Ayodhya is a place of pilgrimage and temple city of long standing. The JNU historians themselves cite evidence that it housed important temples of the Buddhists, Shaivas and Jains. In such a temple city par excellence, it is virtually impossible that the geographical place of honour would have been left unused. The contention that there was no temple on the Babri Masjid site goes against all we know of ritual patterns in the lay-out of sacred places the world over: it violates the principle of coherence.
That the Babri Masjid replaced a pre-existent centre of worship, is also indicated by the fact that Hindus kept returning to the place, where more indulgent Muslim rulers allowed them to worship on a platform just outside the mosque. This is attested by a number of different pieces of testimony by Western travelers and by local Muslims, all of the pre-British period, as well as from shortly after the 1856 British take-over but explicitly referring to older local Muslim sources. A number of these documents have been presented by Harsh Narain4 and A.K. Chatterjee5. That they are authentic and have a real proof value, is indirectly corroborated by the attempts made to make two of them disappear, which Harsh Narain and Arun Shourie independently discovered6.
Most of these sources explicitly declare that the Babri Masjid had replaced an earlier Hindu temple, and even specify that it has been Ram’s birthplace temple. But whatever their historical explanation for this unusual phenomenon of Hindus insisting on worshipping in a mosque’s courtyard, they testify to the existing practice. And these Hindus were going into a mosque courtyard for specifically Hindu worship – not for common Hindu-Muslim worship of some local Sufi, as you find in some places, but for separate Hindu worship of Lord Ram. The JNU historians completely fail to explain this well attested fact.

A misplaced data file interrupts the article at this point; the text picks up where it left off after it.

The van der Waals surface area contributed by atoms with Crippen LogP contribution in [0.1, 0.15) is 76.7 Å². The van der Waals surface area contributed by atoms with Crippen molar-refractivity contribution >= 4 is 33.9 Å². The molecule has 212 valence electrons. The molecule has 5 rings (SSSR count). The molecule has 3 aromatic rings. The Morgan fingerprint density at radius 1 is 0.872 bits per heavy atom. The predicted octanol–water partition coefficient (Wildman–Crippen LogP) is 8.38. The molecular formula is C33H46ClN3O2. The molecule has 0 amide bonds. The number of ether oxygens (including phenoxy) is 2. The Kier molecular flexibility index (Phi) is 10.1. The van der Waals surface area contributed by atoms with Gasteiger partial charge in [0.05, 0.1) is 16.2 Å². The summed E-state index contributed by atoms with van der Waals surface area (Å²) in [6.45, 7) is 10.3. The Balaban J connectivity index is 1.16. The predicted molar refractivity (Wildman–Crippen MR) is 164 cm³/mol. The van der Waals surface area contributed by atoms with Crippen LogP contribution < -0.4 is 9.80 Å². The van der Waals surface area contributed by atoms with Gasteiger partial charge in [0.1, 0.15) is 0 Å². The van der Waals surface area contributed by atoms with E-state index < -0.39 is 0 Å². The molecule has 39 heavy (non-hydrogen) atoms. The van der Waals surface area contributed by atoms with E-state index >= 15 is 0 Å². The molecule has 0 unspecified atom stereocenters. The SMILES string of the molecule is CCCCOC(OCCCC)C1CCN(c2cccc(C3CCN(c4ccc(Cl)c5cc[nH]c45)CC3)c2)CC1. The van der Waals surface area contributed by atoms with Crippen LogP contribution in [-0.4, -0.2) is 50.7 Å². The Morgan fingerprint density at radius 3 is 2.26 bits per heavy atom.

The attachment of the Hindus to the Babri Masjid spot cannot reasonably have originated in the period when the mosque was standing there. For the sake of argument, we might opine that perhaps a great miracle happened on the spot, sometime later than 1528: but in that case, there would be a tradition saying so. No, the Hindus’ attachment to the spot clearly dates back to pre-Masjid days, and stems from a pre-existent tradition of worship on that very spot. Since this near inevitable assumption is corroborated by all relevant documents and by the local Hindu tradition, and is not contradicted by any authentic source giving a different explanation, we might as well accept it.